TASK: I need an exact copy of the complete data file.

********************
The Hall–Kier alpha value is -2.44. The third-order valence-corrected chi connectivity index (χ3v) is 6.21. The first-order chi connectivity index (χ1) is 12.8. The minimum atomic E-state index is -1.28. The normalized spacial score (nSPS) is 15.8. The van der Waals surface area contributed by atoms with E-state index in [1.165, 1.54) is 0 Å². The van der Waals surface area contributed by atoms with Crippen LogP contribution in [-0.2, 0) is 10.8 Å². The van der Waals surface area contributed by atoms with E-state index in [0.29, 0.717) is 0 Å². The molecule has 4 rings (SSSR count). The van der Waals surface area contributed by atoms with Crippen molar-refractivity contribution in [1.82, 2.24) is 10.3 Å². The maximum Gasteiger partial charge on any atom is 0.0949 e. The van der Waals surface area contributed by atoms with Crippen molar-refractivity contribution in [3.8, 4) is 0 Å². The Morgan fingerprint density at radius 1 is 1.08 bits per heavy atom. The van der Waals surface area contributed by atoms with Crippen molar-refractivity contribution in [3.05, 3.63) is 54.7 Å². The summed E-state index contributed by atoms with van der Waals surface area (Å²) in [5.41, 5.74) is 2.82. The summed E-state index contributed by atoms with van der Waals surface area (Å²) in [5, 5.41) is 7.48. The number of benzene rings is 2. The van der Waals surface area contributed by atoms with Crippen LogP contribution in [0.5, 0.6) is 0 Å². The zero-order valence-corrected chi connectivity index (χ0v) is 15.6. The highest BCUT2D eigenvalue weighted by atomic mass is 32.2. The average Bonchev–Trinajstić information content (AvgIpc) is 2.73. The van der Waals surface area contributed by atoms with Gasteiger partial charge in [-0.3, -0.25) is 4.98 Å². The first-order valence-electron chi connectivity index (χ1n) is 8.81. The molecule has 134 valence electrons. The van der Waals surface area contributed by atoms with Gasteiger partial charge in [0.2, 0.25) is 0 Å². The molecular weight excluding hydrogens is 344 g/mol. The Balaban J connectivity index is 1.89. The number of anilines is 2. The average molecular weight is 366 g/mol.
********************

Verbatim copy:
The Hall–Kier alpha value is -2.44. The third-order valence-corrected chi connectivity index (χ3v) is 6.21. The first-order chi connectivity index (χ1) is 12.8. The minimum atomic E-state index is -1.28. The normalized spacial score (nSPS) is 15.8. The van der Waals surface area contributed by atoms with E-state index in [1.165, 1.54) is 0 Å². The van der Waals surface area contributed by atoms with Crippen LogP contribution in [-0.2, 0) is 10.8 Å². The van der Waals surface area contributed by atoms with E-state index in [0.29, 0.717) is 0 Å². The molecule has 4 rings (SSSR count). The van der Waals surface area contributed by atoms with Crippen molar-refractivity contribution in [1.82, 2.24) is 10.3 Å². The maximum Gasteiger partial charge on any atom is 0.0949 e. The van der Waals surface area contributed by atoms with Crippen molar-refractivity contribution in [3.8, 4) is 0 Å². The Morgan fingerprint density at radius 1 is 1.08 bits per heavy atom. The van der Waals surface area contributed by atoms with Crippen molar-refractivity contribution in [3.05, 3.63) is 54.7 Å². The summed E-state index contributed by atoms with van der Waals surface area (Å²) in [5.41, 5.74) is 2.82. The summed E-state index contributed by atoms with van der Waals surface area (Å²) in [5, 5.41) is 7.48. The number of benzene rings is 2. The van der Waals surface area contributed by atoms with Crippen LogP contribution in [0.5, 0.6) is 0 Å². The zero-order valence-corrected chi connectivity index (χ0v) is 15.6. The highest BCUT2D eigenvalue weighted by atomic mass is 32.2. The average Bonchev–Trinajstić information content (AvgIpc) is 2.73. The van der Waals surface area contributed by atoms with Gasteiger partial charge in [-0.3, -0.25) is 4.98 Å². The first-order valence-electron chi connectivity index (χ1n) is 8.81. The molecule has 134 valence electrons. The van der Waals surface area contributed by atoms with Gasteiger partial charge in [0.2, 0.25) is 0 Å². The molecular weight excluding hydrogens is 344 g/mol. The Balaban J connectivity index is 1.89. The number of anilines is 2. The average molecular weight is 366 g/mol.